There are some brokers that provide additional insurance because they have private insurance (e.g.: eToro through Lloyd's, among the US brokers Charles Schwab and Ally have similar setups), which means that you have an extra safety net above the regulatory. It's worth checking it out when you're choosing your broker.

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Freetrade safety
Additional "nice to have" safety features

The subsequent bullet points are rather supplementary, “nice to have” features. Ticking them definitely adds to the safety and legitimacy of an online broker, but not having them is not necessarily a big red flag.

Banking background

Freetrade doesn't have a banking background, which is not crucial, but would mean another guarantee for safety. The reason is that even if it's not required by law that a struggling broker must be saved by its parent bank, in most cases you can count on this happening.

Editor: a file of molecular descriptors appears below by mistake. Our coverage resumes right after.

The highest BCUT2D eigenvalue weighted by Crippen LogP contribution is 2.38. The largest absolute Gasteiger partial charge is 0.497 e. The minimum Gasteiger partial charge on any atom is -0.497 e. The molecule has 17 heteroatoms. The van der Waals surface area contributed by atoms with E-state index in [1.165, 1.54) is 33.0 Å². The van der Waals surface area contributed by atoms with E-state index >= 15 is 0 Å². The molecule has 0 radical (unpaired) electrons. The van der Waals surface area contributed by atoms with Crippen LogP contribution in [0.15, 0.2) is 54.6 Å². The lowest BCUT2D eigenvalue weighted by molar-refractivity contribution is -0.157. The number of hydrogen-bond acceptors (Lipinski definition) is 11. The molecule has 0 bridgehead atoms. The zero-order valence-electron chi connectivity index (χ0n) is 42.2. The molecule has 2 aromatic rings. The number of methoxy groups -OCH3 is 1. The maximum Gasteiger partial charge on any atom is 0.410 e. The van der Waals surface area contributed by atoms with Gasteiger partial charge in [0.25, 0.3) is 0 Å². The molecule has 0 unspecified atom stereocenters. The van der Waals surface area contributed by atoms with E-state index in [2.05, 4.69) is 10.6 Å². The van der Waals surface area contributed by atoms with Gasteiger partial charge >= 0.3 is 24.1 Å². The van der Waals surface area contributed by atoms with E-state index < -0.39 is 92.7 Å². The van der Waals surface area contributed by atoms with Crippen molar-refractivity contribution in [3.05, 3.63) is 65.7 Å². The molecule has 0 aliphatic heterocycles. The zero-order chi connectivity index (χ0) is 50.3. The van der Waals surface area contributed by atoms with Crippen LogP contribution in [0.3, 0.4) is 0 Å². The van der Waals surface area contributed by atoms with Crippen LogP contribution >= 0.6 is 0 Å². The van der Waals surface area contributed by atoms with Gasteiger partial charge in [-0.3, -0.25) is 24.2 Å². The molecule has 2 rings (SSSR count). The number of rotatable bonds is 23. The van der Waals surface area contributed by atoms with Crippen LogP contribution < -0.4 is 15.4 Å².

Broker listed on stock exchange

Freetrade is not listed on any stock exchange, hence it's harder to get detailed or any kind of direct information about its financial performance.

Why is being listed on the stock market useful? For two reasons:

  • Listed companies by and large have stringent reporting requirements
  • If something really goes wrong with the broker, you'll be able to tell it from the (rapidly falling) share price of the broker in most cases. In this unlikely scenario, you'll have time to move your funds and securities to another broker.

Annual financial statements on website

Freetrade doesn't publish annual financial statements. These are sort of financial reports, which generally contain information about a brokerage's income, profit and loss, retained earnings and cash flows. Not having these exposed to the public doesn't necessarily mean that a broker is not safe or legit, it's just a factor that we should take into account when choosing where to invest or trade.

Mobile two-step authentication